Dyserth is one of the ancient parishes of Flintshire, comprising the townships of Dyserth, Llewerllyd, Rhyd and Trecastell. The name Dyserth is believed by some scholars to indicate one of the early methods of Christian evangelisation - by hermits; it occurs in several parishes in Wales, and in many parishes in Ireland, as Dysart. The site of Dyserth Castle stands high on the rocky hill which dominates the village. Now almost nothing remains other than banks and ditch defences of the outer ward. Other evidence survived until the early part of this century, but has since been destroyed by the very extensive quarrying that has taken place in the area. The Castle was constructed by Henry III following his defeat of Dafydd ap Llywelyn in 1241, and was completed by 1250. It had a very short history, as it was destroyed in 1262 after a siege of some six weeks, by the Welsh, under the leadership of Llywelyn the last.
Ordnance Survey reference SJ 056794.
The church was mentioned in the Domesday book. It is located in the lower part of the village, near to the famous waterfall. The church has had two different dedications, formerly to St Cwyfan, whose cross stands on the border of the parish with Whitford; and currently to St Bridget (or the Welsh St Ffraid).
The church had become very dilapidated, and was extensively restored/rebuilt by Sir Gilbert Scott betwen 1873 and 1875. The Jesse window at the east end of the church is said to be one of the finest examples of Medieval stained glass in North Wales.
In the churchyard there are a number of very interesting graves, including a group of seventeenth century tomb-chests and table tombs.
The Clwyd FHS website has a photograph of the church.
Nonconformist Churches"Welsh Church Commission - County of Flint - The Statistics of the Nonconformist Churches for 1905"lists the following nonconformist places of worship in the Civilparish of Dyserth :
The following nonconformist registers for the Dyserth area are held at the Public Record Office, Kew.
They may be viewed on microfilm at LDS Family History Centres; and at the Flintshire Record Office, the Denbighshire Record Office and the National Library of Wales, Aberystwyth.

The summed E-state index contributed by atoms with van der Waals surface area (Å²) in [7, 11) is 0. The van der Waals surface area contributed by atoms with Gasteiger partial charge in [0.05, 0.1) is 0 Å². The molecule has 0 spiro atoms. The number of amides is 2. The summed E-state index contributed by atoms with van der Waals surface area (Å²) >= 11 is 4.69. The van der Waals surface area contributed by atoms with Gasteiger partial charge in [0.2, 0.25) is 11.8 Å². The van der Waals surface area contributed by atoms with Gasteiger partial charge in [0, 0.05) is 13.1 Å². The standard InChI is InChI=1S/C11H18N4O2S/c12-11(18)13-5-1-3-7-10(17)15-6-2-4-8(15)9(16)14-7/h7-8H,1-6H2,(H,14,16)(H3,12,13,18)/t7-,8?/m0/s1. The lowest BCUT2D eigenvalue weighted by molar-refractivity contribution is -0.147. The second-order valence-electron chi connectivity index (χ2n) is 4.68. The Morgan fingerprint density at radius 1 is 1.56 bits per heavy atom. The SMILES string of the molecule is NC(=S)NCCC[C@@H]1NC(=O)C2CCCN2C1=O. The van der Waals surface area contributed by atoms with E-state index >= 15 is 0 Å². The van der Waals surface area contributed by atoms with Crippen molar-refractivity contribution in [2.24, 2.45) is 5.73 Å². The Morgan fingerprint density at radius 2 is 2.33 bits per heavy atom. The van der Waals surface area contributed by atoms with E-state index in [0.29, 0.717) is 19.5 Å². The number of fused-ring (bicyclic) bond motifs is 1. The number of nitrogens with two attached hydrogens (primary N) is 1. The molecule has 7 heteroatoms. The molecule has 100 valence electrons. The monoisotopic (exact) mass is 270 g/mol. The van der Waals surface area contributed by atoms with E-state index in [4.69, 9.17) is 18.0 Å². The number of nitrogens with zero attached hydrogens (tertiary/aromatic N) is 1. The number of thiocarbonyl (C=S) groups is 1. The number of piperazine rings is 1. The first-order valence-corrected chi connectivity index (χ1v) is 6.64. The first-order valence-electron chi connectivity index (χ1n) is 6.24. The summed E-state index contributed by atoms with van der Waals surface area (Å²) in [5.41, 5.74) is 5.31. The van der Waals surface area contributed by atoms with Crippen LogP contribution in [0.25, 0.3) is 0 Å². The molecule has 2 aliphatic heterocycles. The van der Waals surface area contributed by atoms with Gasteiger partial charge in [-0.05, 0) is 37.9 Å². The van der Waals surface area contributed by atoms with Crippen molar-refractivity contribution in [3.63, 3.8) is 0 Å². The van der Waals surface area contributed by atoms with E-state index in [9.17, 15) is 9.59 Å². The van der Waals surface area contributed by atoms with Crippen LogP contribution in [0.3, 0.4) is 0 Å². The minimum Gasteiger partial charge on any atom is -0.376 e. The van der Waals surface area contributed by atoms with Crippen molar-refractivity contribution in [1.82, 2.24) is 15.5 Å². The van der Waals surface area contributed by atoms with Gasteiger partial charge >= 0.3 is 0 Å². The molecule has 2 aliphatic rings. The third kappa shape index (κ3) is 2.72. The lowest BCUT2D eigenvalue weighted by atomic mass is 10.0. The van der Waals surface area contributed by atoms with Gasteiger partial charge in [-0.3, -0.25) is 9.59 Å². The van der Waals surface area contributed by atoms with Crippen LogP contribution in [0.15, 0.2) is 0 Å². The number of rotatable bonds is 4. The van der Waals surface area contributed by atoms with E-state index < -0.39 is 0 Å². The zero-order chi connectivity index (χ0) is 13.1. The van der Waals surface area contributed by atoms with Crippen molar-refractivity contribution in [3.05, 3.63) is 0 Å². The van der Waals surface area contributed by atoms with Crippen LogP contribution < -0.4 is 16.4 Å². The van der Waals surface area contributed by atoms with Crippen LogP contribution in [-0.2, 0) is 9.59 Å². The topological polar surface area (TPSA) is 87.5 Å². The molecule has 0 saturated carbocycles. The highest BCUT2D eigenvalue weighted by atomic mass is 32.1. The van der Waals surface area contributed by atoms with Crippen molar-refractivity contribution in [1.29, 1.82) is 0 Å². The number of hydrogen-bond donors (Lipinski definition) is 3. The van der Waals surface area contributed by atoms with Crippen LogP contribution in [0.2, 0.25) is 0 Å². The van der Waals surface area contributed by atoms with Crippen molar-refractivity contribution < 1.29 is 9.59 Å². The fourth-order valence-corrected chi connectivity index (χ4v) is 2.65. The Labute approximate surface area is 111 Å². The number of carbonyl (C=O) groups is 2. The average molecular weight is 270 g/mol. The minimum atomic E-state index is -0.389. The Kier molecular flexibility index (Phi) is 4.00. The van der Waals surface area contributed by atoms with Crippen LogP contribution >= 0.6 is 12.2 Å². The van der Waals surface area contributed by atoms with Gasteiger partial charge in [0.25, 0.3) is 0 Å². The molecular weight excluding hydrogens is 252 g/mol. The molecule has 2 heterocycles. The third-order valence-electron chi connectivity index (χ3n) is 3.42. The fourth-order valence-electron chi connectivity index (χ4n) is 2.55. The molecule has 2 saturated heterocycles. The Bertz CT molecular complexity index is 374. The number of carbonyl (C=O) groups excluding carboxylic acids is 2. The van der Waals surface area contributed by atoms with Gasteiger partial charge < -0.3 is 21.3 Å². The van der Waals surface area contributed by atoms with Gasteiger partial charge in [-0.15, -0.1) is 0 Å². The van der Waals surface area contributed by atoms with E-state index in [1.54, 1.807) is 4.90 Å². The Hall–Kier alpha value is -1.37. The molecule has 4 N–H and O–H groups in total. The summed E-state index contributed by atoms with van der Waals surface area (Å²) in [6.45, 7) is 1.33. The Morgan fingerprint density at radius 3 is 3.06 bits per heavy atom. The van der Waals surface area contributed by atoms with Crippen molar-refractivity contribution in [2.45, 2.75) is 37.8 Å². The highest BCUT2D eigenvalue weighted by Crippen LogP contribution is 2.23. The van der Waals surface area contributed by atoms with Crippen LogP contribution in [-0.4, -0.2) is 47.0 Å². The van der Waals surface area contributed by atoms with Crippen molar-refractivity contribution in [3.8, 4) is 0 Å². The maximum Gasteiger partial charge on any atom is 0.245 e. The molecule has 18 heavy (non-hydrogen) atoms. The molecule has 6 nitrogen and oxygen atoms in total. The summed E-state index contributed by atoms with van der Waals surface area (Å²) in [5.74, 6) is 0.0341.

They have also been incorporated into the I.G.I., as part of an "official extraction" programme :
Name of Chapel
Type of Record
I.G.I. Batch Number
Births and Baptisms
1823 - 1837
The following nonconformist registers for the Dyserth area are held at the Flintshire Record Office, Hawarden.
They have not been filmed; and they have not been incorporated into the I.G.I. :
When Civil Registration was introduced (on 1 July 1837), the parish of Dyserth was assigned to the No. 1 ("St. Asaph") sub-district of the St. Asaph Registration District, which was co-extensive with the St. Asaph poor law Union.
In the GRO indexes to civil registration, entries for Dyserth are found under:
Years 1837 - 1851: St. Asaph XXVII. nnn
Years 1852 - 1946: St. Asaph 11b. nnn
(GRO index references have no relevance at the local Superintendent Registrar's Office)
On Clwyd FHS's site there is a diagram showing parish names/positions with links to pages for the parish church
Kain, R.J.P., Oliver, R.R., Historic Parishes of England and Wales: an Electronic Map of Boundaries before 1850 with a Gazetteer and Metadata [computer file]. Colchester, Essex: History Data Service, UK Data Archive [distributor], 17 May 2001. SN: 4348. Here is a gazetteer/finding aid plus a set of overview maps to accurately identify the position of parishes within the county
You can see maps centred on OS grid reference SJ056790 (Lat/Lon: 53.299502, -3.417956), Dyserth which are provided by: